• Finally laps means symmetrical elevation chart

However like doing laps of anything it is tedious and considering I never turn to go the opposite direction opting for the long gradual hill over the short sharp hill it is monotonous. Kieran Young would rather run up and down Binnian 4 times than run the lake… using marathon chaffing as the closest analogy he could find to how he feels about the lake. Which trust me is a horrendous side effect of long distance running. And speaking of Binnian. Climbing 750m mountains 2 days before a long run is not advisable. My quads where on fire.

Primarily for me 8 laps of the lake is a mental battle. If I can survive that I can survive anything. It served me well in DCM training when I did it on my own and I hope it will serve me well this time round in Derry.

So what happens on 8 laps of the lake? It’s pretty basic. It’s 8 times of looking at the same things. But each lap is different and defined in it’s own way.

Lap 1 … tough getting started. The head is riddled with wtf I’ve to do this 8 times. Both of us wondering why we even signed up to a marathon in the first place never mind 2! 

Lap 2 … wow there’s loads out runners this early in the morning  oh wait crossfitters…7am is a lie in for them. There’s loads of them.

Lap 3 … Jesus where’d that lap go. It was like oohhh we’ve started and bam we are finished. I’ll take that.

Lap 4 …the lap of the red squirrel. After last week’s thoughts of being attacked by a flying squirrel we were greeted by the rare sighting of a red squirrel which thankfully didn’t have wings.

Lap 5 …geography lesson on wind. Why is it is the wind picking up Siobhan? Cue me launching into the an in-depth explanation of isobars (not isogels) and  weather patterns. Caitriona wasn’t as impressed as I had hoped 

Lap 6 … was there not always a bin there? We’ll keep going to the bin. Caitriona swore there was a bin there. Nope no bin just a tree trunk. Then she totally missed the tree we pointed at every lap. Running amnesia in full flow.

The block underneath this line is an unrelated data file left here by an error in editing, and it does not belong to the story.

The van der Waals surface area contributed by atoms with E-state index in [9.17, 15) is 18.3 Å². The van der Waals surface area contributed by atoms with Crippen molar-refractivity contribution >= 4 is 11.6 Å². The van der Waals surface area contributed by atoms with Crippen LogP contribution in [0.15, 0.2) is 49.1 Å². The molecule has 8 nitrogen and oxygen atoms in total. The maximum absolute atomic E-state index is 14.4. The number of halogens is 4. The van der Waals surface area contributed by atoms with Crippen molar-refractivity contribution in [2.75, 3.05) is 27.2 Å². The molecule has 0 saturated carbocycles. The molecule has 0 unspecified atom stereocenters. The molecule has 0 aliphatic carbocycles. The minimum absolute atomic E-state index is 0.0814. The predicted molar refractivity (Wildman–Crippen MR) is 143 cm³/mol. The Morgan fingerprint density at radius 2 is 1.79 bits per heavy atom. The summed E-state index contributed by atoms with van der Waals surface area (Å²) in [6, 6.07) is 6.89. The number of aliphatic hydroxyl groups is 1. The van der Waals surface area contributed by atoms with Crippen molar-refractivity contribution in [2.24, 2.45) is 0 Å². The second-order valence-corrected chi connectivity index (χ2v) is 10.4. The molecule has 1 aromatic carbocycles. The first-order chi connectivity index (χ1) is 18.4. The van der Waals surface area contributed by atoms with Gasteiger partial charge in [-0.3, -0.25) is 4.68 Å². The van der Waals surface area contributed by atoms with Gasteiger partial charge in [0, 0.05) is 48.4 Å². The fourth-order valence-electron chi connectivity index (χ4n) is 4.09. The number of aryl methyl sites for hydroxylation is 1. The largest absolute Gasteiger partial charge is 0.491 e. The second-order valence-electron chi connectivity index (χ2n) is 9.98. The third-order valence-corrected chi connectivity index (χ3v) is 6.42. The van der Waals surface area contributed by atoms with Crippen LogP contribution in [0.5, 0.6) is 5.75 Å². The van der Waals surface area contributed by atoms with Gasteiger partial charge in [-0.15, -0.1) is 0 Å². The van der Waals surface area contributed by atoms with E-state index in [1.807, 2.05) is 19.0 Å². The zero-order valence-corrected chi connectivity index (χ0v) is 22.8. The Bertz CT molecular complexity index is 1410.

Lap 7 … the death lap. Started slow finished strong. End is near but not quite. I did pick up pace this lap. Feeling exceptionally comfortable and embracing the fact the miles where flying in and I knew 26 was very possible. Must have been the pickle onion mega meanies last night .

Lap 8…victory lap. We offered up the final mile to the MAC members who have left us for yellow and red pastures this year.

Last 0.75 mile … I’m gonna sprint finish the last 0.2 mile like it was race day. Which I did at 8.50min/mile pace. Empty the tank!

So all done and dusted by lunch time and fit for bugger all else the rest of the day. The Lake didn’t beat me, dare I say I even enjoyed it. It was a new mileage milestone for Caitriona and belief that her first marathon is now possible.  

So bring on the taper I guess. 17, 13 and 7 milers in the next few weeks and no more going up mountains on Thursday at Hill and Dale anymore the poor quads have seen better days…must phone Grainne for a rub out. 

Me?  A Rock n Roll Idol…Here begins another story

Me? A Rock n Roll Idol…Here begins another story

“The judges loved your story”

Story? I don’t have a story as such but one thing is for sure, I tell a good story.

I received a message from fellow club member Michelle Mc Cann back in February. Michelle and running pal Nicola are the Rock n Roll queens of the club. They love a bit of bling and love the Rock n Roll series. On seeing that Rock n Roll Dublin had released their Rock n Roll Idol competition for 2017 , Michelle thought of me and sent me the link to enter.